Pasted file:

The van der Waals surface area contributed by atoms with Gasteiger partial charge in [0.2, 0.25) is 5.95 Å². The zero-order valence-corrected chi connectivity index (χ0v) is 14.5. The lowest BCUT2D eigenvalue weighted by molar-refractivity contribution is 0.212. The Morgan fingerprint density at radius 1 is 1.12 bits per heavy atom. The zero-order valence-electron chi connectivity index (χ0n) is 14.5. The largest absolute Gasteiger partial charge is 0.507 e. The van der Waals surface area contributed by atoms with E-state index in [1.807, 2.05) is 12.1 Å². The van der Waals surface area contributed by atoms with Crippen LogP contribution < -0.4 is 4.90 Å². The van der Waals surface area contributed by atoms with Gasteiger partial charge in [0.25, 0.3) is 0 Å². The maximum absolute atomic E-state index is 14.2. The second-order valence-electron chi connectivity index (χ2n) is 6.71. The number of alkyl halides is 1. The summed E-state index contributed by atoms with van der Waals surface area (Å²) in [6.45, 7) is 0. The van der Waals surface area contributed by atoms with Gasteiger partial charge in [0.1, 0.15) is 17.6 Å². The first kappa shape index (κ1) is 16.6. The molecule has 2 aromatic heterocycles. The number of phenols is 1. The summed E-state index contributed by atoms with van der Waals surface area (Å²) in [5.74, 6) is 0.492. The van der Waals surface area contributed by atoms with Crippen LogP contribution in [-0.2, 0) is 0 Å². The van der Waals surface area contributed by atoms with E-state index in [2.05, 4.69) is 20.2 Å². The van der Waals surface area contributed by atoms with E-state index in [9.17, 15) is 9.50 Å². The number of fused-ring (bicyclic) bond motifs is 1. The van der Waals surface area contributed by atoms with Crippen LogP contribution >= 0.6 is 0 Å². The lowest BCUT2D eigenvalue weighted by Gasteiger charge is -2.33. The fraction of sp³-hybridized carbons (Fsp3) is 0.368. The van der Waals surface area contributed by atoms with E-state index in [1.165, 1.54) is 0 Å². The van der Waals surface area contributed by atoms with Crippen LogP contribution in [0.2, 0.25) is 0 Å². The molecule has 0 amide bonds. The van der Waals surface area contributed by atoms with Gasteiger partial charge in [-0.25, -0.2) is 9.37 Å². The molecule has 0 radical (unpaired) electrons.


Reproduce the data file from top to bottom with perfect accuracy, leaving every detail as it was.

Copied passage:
The van der Waals surface area contributed by atoms with Gasteiger partial charge in [0.2, 0.25) is 5.95 Å². The zero-order valence-corrected chi connectivity index (χ0v) is 14.5. The lowest BCUT2D eigenvalue weighted by molar-refractivity contribution is 0.212. The Morgan fingerprint density at radius 1 is 1.12 bits per heavy atom. The zero-order valence-electron chi connectivity index (χ0n) is 14.5. The largest absolute Gasteiger partial charge is 0.507 e. The van der Waals surface area contributed by atoms with E-state index in [1.807, 2.05) is 12.1 Å². The van der Waals surface area contributed by atoms with Crippen LogP contribution < -0.4 is 4.90 Å². The van der Waals surface area contributed by atoms with Gasteiger partial charge in [0.25, 0.3) is 0 Å². The maximum absolute atomic E-state index is 14.2. The second-order valence-electron chi connectivity index (χ2n) is 6.71. The number of alkyl halides is 1. The summed E-state index contributed by atoms with van der Waals surface area (Å²) in [6.45, 7) is 0. The van der Waals surface area contributed by atoms with Gasteiger partial charge in [0.1, 0.15) is 17.6 Å². The first kappa shape index (κ1) is 16.6. The molecule has 2 aromatic heterocycles. The number of phenols is 1. The summed E-state index contributed by atoms with van der Waals surface area (Å²) in [5.74, 6) is 0.492. The van der Waals surface area contributed by atoms with Crippen LogP contribution in [-0.2, 0) is 0 Å². The van der Waals surface area contributed by atoms with E-state index in [2.05, 4.69) is 20.2 Å². The van der Waals surface area contributed by atoms with E-state index in [9.17, 15) is 9.50 Å². The number of fused-ring (bicyclic) bond motifs is 1. The van der Waals surface area contributed by atoms with Crippen LogP contribution >= 0.6 is 0 Å². The lowest BCUT2D eigenvalue weighted by Gasteiger charge is -2.33. The fraction of sp³-hybridized carbons (Fsp3) is 0.368. The van der Waals surface area contributed by atoms with E-state index in [1.165, 1.54) is 0 Å². The van der Waals surface area contributed by atoms with Crippen LogP contribution in [0.2, 0.25) is 0 Å². The molecule has 0 amide bonds. The van der Waals surface area contributed by atoms with Gasteiger partial charge in [-0.25, -0.2) is 9.37 Å². The molecule has 0 radical (unpaired) electrons.